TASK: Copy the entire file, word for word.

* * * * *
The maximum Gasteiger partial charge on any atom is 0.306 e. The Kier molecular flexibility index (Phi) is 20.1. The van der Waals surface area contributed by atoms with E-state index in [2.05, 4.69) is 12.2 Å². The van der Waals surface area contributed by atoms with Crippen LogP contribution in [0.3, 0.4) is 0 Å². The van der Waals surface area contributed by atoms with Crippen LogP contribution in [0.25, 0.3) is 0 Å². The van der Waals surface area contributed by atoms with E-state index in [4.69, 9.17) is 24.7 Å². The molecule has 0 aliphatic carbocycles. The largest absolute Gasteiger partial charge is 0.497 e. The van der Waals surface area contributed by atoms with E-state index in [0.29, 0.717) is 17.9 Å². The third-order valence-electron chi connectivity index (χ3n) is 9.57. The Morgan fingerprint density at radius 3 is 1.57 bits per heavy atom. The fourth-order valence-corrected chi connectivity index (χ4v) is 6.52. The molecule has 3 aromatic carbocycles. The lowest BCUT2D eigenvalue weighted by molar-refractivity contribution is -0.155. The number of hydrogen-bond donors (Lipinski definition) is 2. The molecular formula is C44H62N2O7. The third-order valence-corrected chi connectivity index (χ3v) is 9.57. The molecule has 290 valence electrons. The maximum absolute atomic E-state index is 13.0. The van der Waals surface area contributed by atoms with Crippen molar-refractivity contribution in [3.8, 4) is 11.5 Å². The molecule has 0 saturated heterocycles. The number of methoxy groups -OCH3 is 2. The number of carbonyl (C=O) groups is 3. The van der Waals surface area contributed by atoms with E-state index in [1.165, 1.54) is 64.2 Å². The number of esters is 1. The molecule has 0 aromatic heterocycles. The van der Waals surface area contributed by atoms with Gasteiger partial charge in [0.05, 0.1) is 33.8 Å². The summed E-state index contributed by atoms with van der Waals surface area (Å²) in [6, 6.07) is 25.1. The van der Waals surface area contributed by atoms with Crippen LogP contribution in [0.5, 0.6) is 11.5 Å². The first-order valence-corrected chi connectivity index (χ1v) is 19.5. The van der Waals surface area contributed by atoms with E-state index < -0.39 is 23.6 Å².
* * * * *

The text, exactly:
The maximum Gasteiger partial charge on any atom is 0.306 e. The Kier molecular flexibility index (Phi) is 20.1. The van der Waals surface area contributed by atoms with E-state index in [2.05, 4.69) is 12.2 Å². The van der Waals surface area contributed by atoms with Crippen LogP contribution in [0.3, 0.4) is 0 Å². The van der Waals surface area contributed by atoms with Crippen LogP contribution in [0.25, 0.3) is 0 Å². The van der Waals surface area contributed by atoms with E-state index in [4.69, 9.17) is 24.7 Å². The molecule has 0 aliphatic carbocycles. The largest absolute Gasteiger partial charge is 0.497 e. The van der Waals surface area contributed by atoms with E-state index in [0.29, 0.717) is 17.9 Å². The third-order valence-electron chi connectivity index (χ3n) is 9.57. The Morgan fingerprint density at radius 3 is 1.57 bits per heavy atom. The fourth-order valence-corrected chi connectivity index (χ4v) is 6.52. The molecule has 3 aromatic carbocycles. The lowest BCUT2D eigenvalue weighted by molar-refractivity contribution is -0.155. The number of hydrogen-bond donors (Lipinski definition) is 2. The molecular formula is C44H62N2O7. The third-order valence-corrected chi connectivity index (χ3v) is 9.57. The molecule has 290 valence electrons. The maximum absolute atomic E-state index is 13.0. The van der Waals surface area contributed by atoms with Crippen molar-refractivity contribution in [3.8, 4) is 11.5 Å². The molecule has 0 saturated heterocycles. The number of methoxy groups -OCH3 is 2. The number of carbonyl (C=O) groups is 3. The van der Waals surface area contributed by atoms with E-state index in [1.165, 1.54) is 64.2 Å². The number of esters is 1. The molecule has 0 aromatic heterocycles. The van der Waals surface area contributed by atoms with Gasteiger partial charge in [0.05, 0.1) is 33.8 Å². The summed E-state index contributed by atoms with van der Waals surface area (Å²) in [6, 6.07) is 25.1. The van der Waals surface area contributed by atoms with Crippen LogP contribution in [0.5, 0.6) is 11.5 Å². The first-order valence-corrected chi connectivity index (χ1v) is 19.5. The van der Waals surface area contributed by atoms with E-state index < -0.39 is 23.6 Å².